RB Series Engine Oil Control

RB Series Engine Oil Control

Following on from this thread on Driftworks I thought I would post a definitive “UK Guide” to oil control on the RB series engines.
The Issues

Oil Control

In a nutshell, RB series engines suffer from oil control issues when exposed to consistently long periods of high RPM mixed with lateral G-Forces. The route of this problem centres around the engine pumping too much oil into the head at high revs and it not being able to escape back down into the block due to inadequate oil return passages. Thus, this oil with nowhere to often gets blown out into catch tanks or out of the cam breathers and into the inlet system to be burned and combusted. The result is an rotating assembly (crank/rods/pistons) robbed of oil and prone to failure.

Drive Collar

This problem affects the following engines

–          Early RB26DETT

–          RB30E & ET

–          RB20DET & DE

–          RB25DE & DET Series 1 & 2

–          RB25DET NEO (although this is a bit hit and miss)

The oil pump drive collar problem is caused by the contact area on the end (or snout) of the crank that mates with the oil pump drive on the oil pump gear being of inadequate size and prone to wear. This results in progressive wear that’s excepted by consistent high rpm. In many cases the crank drive often snaps or spins within the oil pump gear destroying the oil pump and giving zero oil pressure (usually at high RPM)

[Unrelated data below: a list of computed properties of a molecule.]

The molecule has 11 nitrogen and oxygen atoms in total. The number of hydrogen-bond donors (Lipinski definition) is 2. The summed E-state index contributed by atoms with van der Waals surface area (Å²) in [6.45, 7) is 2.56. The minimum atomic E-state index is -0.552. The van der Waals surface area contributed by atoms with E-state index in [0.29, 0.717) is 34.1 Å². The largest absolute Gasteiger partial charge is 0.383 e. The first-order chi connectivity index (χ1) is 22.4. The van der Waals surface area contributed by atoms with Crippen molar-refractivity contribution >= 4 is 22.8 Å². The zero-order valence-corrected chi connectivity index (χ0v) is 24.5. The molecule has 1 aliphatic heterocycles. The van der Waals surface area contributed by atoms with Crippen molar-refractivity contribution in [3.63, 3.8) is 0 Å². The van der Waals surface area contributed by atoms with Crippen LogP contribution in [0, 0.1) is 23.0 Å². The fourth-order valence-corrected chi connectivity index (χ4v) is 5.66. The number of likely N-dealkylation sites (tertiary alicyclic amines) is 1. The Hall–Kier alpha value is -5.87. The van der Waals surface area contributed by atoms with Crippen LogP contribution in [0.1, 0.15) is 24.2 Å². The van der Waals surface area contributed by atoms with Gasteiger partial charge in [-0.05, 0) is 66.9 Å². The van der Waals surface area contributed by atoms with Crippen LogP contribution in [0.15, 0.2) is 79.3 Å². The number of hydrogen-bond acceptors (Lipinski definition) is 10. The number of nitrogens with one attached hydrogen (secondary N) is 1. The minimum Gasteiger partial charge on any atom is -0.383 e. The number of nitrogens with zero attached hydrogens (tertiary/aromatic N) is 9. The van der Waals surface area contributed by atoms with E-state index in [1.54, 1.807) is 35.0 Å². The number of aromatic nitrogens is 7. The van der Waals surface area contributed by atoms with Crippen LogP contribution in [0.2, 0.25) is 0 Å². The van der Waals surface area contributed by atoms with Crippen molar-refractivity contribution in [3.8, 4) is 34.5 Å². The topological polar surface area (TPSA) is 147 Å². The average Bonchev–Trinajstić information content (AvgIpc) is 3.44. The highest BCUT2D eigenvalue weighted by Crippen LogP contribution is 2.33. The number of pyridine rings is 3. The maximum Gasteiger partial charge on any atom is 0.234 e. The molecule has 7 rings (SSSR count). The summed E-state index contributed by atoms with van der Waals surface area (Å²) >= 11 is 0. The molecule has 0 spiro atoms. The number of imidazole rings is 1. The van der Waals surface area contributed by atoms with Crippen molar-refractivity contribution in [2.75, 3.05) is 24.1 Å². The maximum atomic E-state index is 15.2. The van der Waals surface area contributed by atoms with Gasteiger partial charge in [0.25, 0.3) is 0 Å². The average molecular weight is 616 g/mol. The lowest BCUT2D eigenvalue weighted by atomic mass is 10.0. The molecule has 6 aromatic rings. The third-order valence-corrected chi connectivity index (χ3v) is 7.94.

Snapped oilpump drive gear
Long nose collar on the left – short nose collar on the right

The Fixes

Oil Control

Correcting the oil control issues within an RB engine is a 5 step process –
Block off one oil feed in the block

On an RB series block there are two oil feed galleries on the inlet size of the block. The rear of these two needs to be completely blocked off to prevent excess oil flow to the head. The RB26DETT has this rear feed blocked off as standard. Any good machine shop should be able to do this for you.

The two oil feed galleries

Restrict the oil flow to the front oil feed gallery.

Using the chart below fit an appropriately sized restrictor to the other feed. The size of the oil pump is one of the determinates for the size of the restrictor, ie; a high flow, high pressure pump needs a smaller restrictor. Constant higher RPM needs a smaller restrictor etc. A restrictor can be purchased from Tomei  through Power House racing in the states (see link) for around £20 (sterling) but your machine shop should be able to knock you one up from brass for about 1/3rd of the price fitted. The existing oil restrictor can be knocked down further into the gallery when the new one if fitted.

Tomei Diagram
RB26 RB25/20 RB25








VVT Supply Front




Standard Pump
Road 1.5mm Block off 1.5mm Block off Leave Block off 1.5mm
Drag 1.25mm Block off 1.5mm Block off Leave Block off 1.5mm
Circuit/Drift 1.25mm Block off 1.25mm Block off Leave Block off 1.25mm
RB26 N1 Oil Pump
Road 1.5mm Block off 1.5mm Block off Leave Block off 1.5mm
Drag 1.25mm Block off 1.5mm Block off Leave Block off 1.5mm
Circuit/Drift 1mm Block off 1mm Block off Leave Block off 1mm